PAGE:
State of knowledge of dark matter distribution vs Fermi Paradox:Zoo

  1. A question for those of you who know about the distribution of dark matter in the galaxy:

    Do we know how "clumpy" dark matter is? Can we tell yet whether dark matter is distributed about as densly as a gas or whether it's possible that there are the equivalent mass distributions that might contain "dark matter star systems"?

    The reason I ask is that I'm curious if that it's possible that dark matter may end up to be purposely hidden star systems in order to effect the Fermi Paradox "they choose not to interact with us" hypothesis. Granted, we'd be talking about a > type 1 civilization on the Kardashev scale, probably a type II.


    Dan K
  2. jcsd
  3. Given that we are not sure what dark matter is (or if it is all the same substance). As far as density, astrophysicists have successfully predicted density gradients (for instance, most of it is in the halo), but I am not really certain how to apply that to your question.
  4. Chronos

    Chronos 10,348
    Science Advisor
    Gold Member

    Dark matter is unlike ordinary matter. The particles virtually ignore one another [they are collisionless], as well as all other matter [i.e., no clumping]. Only gravity binds DM, and only in diffuse collections. Most of the dark matter in our galaxy is believed to reside in the galactic halo, as vociferous noted.
  5. Hmm, I guess that helps me organise my thoughts about the whole subject. Perhaps it supports the idea that DM could be cloaked star systems... If the DM was all in the core, that might be an unsuitable location for life due to radiation, I've read that out in the halo, heavier elements are not so common, so perhaps that might be a knock against my hypothesis. Although recently the idea of a "Galactic Habitable Zone" has been challenged, as stars can migrate great distances. So yeah I guess I'm no closer to knowing anything... Thanks for the information though :)

    Dan K
  7. Chronos

    Chronos 10,348
    Science Advisor
    Gold Member

    It is reasonably certain DM particles are collisionless.
  8. Explaining dark matter as burned-out stars (or in your case, "cloaked" systems) has been hypothesized, but that hypothesis started loosing ground a long time ago and is pretty much considered disproved, from what I have read. Only a fraction of the Milky Way's dark matter could possibly be explained by that hypothesis. While we do not know what dark matter is, we have some idea what it is not.
  9. Chronos

    Chronos 10,348
    Science Advisor
    Gold Member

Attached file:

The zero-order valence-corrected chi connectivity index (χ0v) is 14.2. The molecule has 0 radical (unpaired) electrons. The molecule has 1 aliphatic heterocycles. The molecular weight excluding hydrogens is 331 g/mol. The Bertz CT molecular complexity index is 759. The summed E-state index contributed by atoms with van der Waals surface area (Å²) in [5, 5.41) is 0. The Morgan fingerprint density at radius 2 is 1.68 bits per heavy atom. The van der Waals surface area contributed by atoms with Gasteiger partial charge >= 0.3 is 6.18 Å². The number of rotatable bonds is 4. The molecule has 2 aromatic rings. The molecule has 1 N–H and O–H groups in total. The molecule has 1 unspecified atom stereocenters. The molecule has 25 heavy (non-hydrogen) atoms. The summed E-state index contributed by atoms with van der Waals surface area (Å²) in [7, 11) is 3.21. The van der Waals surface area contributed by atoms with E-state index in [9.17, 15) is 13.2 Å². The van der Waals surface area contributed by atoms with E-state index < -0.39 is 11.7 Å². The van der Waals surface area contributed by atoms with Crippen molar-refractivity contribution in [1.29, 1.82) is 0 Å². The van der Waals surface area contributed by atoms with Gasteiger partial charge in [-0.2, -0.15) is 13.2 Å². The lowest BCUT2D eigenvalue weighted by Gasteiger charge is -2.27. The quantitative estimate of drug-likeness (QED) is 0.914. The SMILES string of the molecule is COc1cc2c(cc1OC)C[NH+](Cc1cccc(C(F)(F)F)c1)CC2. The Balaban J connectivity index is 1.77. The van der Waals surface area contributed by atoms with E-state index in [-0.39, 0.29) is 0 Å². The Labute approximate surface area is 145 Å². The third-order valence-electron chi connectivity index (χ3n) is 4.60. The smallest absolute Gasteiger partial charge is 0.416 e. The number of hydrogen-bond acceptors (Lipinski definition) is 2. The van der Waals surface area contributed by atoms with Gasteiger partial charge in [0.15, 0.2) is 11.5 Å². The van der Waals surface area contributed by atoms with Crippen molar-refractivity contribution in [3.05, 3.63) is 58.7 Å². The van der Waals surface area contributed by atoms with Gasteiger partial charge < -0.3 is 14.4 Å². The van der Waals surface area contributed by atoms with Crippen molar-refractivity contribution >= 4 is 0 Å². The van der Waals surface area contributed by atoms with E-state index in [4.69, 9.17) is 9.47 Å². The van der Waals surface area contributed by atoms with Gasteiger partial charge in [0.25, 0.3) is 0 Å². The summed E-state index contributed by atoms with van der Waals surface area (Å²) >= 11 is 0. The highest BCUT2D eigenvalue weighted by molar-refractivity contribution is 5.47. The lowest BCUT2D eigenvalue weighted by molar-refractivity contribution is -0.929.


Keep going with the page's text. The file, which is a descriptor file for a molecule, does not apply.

Virial theory requires a huge amount of missing matter to explain galactic rotation curves and clustering of galaxies in the universe. Observational studies have virtually ruled out cold baryonic matter as a significant contributor to this missing mass. We have an enormous amount of observational data supporting this assertion. Links available upon request.
  10. Here is one...

    Also the notion that dark matter could mostly be clumps of something has been pretty much ruled out. Suppose the dark matter were clumps of something. If you stare at a distant object, then from time to time the dark matter clumps will pass in front of a quasar, and you'll see this dip in brightness as you see the clump bend the light of the quasar as a result of a gravitational field.

    We came, we looked, we didn't see anything. So whatever dark matter is, it doesn't form large clumps.

    Now the cool thing is that we can use this technique to find star systems.
  11. One problem with this idea is that dark matter affects the very, very early universe, which presumably evolved long, long before there was any sort of intelligent life (although it would make a really neat exercise in writing science fiction to imagine a situation where this constraint didn't hold, and you have an intelligent civilization form right after the big bang and evolve fast enough so that they could do cosmological stuff.)

    Another possibility is that dark energy does create intelligent life forms, it's just that it's a type of intelligence that doesn't obviously look intelligent to us.
  12. In what way? Just gravitationally right? If so then it would have been uncloaked at the start, and then cloaked later with the same effect right?

    Although this point kinda seems moot given that most of the above mentioned points tend to point away from the dark-matter-as-cloaked-star-systems hypothesis.

    Thanks for all the input by the way everyone :)

    Dan K
  13. Reality is a dream. However, the dream is incomplete and certain details are missing.
    Aliens don't show up because they have not been included in this dream. It's as simple
    as that. This is the reason for the Fermi Paradox.
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